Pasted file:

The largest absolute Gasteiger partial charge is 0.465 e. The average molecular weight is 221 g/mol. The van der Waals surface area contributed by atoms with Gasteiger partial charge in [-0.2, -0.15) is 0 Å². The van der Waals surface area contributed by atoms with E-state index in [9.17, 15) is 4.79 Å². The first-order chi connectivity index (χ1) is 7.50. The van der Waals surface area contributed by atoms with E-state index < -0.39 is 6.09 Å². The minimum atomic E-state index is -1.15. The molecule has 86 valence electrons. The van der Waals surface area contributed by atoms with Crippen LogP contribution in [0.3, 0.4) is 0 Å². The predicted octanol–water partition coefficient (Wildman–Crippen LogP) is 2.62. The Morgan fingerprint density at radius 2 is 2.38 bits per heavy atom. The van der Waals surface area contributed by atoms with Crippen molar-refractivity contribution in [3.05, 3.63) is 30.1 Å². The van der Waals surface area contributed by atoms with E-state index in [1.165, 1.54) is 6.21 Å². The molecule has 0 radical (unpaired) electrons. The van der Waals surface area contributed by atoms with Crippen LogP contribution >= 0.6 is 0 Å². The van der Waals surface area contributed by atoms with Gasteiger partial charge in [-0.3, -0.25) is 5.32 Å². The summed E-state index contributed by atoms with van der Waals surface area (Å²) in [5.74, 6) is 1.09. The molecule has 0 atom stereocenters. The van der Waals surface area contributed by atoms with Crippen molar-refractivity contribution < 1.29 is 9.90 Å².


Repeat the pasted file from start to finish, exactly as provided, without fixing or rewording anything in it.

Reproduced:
The largest absolute Gasteiger partial charge is 0.465 e. The average molecular weight is 221 g/mol. The van der Waals surface area contributed by atoms with Gasteiger partial charge in [-0.2, -0.15) is 0 Å². The van der Waals surface area contributed by atoms with E-state index in [9.17, 15) is 4.79 Å². The first-order chi connectivity index (χ1) is 7.50. The van der Waals surface area contributed by atoms with E-state index < -0.39 is 6.09 Å². The minimum atomic E-state index is -1.15. The molecule has 86 valence electrons. The van der Waals surface area contributed by atoms with Crippen LogP contribution in [0.3, 0.4) is 0 Å². The predicted octanol–water partition coefficient (Wildman–Crippen LogP) is 2.62. The Morgan fingerprint density at radius 2 is 2.38 bits per heavy atom. The van der Waals surface area contributed by atoms with Crippen molar-refractivity contribution in [3.05, 3.63) is 30.1 Å². The van der Waals surface area contributed by atoms with E-state index in [1.165, 1.54) is 6.21 Å². The molecule has 0 radical (unpaired) electrons. The van der Waals surface area contributed by atoms with Crippen LogP contribution >= 0.6 is 0 Å². The van der Waals surface area contributed by atoms with Gasteiger partial charge in [-0.3, -0.25) is 5.32 Å². The summed E-state index contributed by atoms with van der Waals surface area (Å²) in [5.74, 6) is 1.09. The molecule has 0 atom stereocenters. The van der Waals surface area contributed by atoms with Crippen molar-refractivity contribution < 1.29 is 9.90 Å².